Presenting its report on Thursday Greenpeace urged the Indonesian government to temporarily ban all commercial logging to allow forest re-growth.

"It is a national shame for Indonesia to own this distinction in the record books. This is tragic"

Greenpeace Southeast Asia

Environmental groups have long accused Indonesian authorities of failing to control lawlessness and corruption in the forestry sector.
Indonesia's forestry ministry did not contest the figures but said the government had been "doing our best to slow down the rate".
It said several conservation initiatives had been launched since 2003 including signing agreements with Japan and the European Union banning the import of illegally logged products.
"We are very concerned," a spokesman said.
Greenpeace said 72 per cent of Indonesia's ancient forests had already  gone while commercial logging, forest fires and land clearing for palm oil plantations were threatening what remains.
Large ares of forest go up in
smoke every year [GALLO/GETTY]
An estimated 1.8 million hectares of forest were destroyed each year between 2000 and 2005, a rate of two per cent annually or 51 square kilometers a day, said Hapsoro, the group's Southeast Asia forest campaigner.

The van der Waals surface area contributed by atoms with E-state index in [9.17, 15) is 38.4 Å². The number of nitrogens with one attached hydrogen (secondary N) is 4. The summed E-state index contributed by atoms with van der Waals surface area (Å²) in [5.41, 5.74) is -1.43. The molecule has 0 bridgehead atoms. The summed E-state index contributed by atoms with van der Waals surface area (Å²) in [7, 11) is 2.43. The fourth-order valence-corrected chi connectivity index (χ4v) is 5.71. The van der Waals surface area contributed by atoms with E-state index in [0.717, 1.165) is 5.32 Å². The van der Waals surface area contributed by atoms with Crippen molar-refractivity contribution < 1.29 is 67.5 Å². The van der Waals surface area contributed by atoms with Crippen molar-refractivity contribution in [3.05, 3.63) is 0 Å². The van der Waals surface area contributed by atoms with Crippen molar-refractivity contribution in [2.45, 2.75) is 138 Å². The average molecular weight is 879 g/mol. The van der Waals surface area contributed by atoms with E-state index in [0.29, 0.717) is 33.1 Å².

"It is a national shame for Indonesia to own this distinction in the record books," he said. "This is tragic."
Greenpeace said international demand for timber and paper as well as commodities such as palm oil was driving the destruction of about 120 million hectares of forest area.
Indonesia is poised to overtake Malaysia as the biggest palm oil producer this year.
While Indonesia had the fastest deforestation rate, Greenpeace said Brazil destroyed a larger area of forest every year.
Indonesia is the third-largest greenhouse polluter after the United States and China, according to the group.
Indonesia wants rich countries to pay developing nations to preserve their forests and plans to push this proposal at a UN conference on climate change in Bali in December.